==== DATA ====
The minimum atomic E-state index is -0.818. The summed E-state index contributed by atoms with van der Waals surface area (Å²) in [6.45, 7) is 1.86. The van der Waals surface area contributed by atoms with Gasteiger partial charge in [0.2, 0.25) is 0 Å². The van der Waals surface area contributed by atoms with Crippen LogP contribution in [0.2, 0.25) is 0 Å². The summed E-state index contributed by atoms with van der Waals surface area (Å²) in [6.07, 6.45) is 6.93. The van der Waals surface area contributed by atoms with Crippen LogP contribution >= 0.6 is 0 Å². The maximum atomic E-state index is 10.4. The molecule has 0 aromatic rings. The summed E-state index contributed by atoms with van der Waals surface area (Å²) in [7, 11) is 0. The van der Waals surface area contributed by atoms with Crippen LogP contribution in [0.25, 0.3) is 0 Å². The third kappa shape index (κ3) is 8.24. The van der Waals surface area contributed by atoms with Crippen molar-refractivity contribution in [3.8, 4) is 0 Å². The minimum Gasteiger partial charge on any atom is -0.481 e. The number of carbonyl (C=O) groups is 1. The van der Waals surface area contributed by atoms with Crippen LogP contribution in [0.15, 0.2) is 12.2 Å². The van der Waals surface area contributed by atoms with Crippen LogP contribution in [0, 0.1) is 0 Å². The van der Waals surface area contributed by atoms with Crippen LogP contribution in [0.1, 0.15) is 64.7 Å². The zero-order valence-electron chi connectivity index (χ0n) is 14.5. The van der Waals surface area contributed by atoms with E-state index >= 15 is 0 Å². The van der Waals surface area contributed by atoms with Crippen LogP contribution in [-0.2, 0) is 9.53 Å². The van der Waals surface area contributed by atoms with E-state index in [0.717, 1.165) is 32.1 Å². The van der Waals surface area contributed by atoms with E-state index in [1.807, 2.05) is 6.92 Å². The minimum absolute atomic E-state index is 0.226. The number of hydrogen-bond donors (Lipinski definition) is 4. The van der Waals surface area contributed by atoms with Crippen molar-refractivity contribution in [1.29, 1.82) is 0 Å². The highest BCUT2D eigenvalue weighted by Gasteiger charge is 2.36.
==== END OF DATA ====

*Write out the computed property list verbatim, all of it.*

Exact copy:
The minimum atomic E-state index is -0.818. The summed E-state index contributed by atoms with van der Waals surface area (Å²) in [6.45, 7) is 1.86. The van der Waals surface area contributed by atoms with Gasteiger partial charge in [0.2, 0.25) is 0 Å². The van der Waals surface area contributed by atoms with Crippen LogP contribution in [0.2, 0.25) is 0 Å². The summed E-state index contributed by atoms with van der Waals surface area (Å²) in [6.07, 6.45) is 6.93. The van der Waals surface area contributed by atoms with Crippen LogP contribution >= 0.6 is 0 Å². The maximum atomic E-state index is 10.4. The molecule has 0 aromatic rings. The summed E-state index contributed by atoms with van der Waals surface area (Å²) in [7, 11) is 0. The van der Waals surface area contributed by atoms with Crippen LogP contribution in [0.25, 0.3) is 0 Å². The third kappa shape index (κ3) is 8.24. The van der Waals surface area contributed by atoms with Crippen molar-refractivity contribution in [3.8, 4) is 0 Å². The minimum Gasteiger partial charge on any atom is -0.481 e. The number of carbonyl (C=O) groups is 1. The van der Waals surface area contributed by atoms with Crippen LogP contribution in [0.15, 0.2) is 12.2 Å². The van der Waals surface area contributed by atoms with Crippen LogP contribution in [0, 0.1) is 0 Å². The van der Waals surface area contributed by atoms with Crippen LogP contribution in [0.1, 0.15) is 64.7 Å². The zero-order valence-electron chi connectivity index (χ0n) is 14.5. The van der Waals surface area contributed by atoms with E-state index >= 15 is 0 Å². The van der Waals surface area contributed by atoms with Crippen LogP contribution in [-0.2, 0) is 9.53 Å². The van der Waals surface area contributed by atoms with E-state index in [0.717, 1.165) is 32.1 Å². The van der Waals surface area contributed by atoms with E-state index in [1.807, 2.05) is 6.92 Å². The minimum absolute atomic E-state index is 0.226. The number of hydrogen-bond donors (Lipinski definition) is 4. The van der Waals surface area contributed by atoms with Crippen molar-refractivity contribution in [1.29, 1.82) is 0 Å². The highest BCUT2D eigenvalue weighted by Gasteiger charge is 2.36.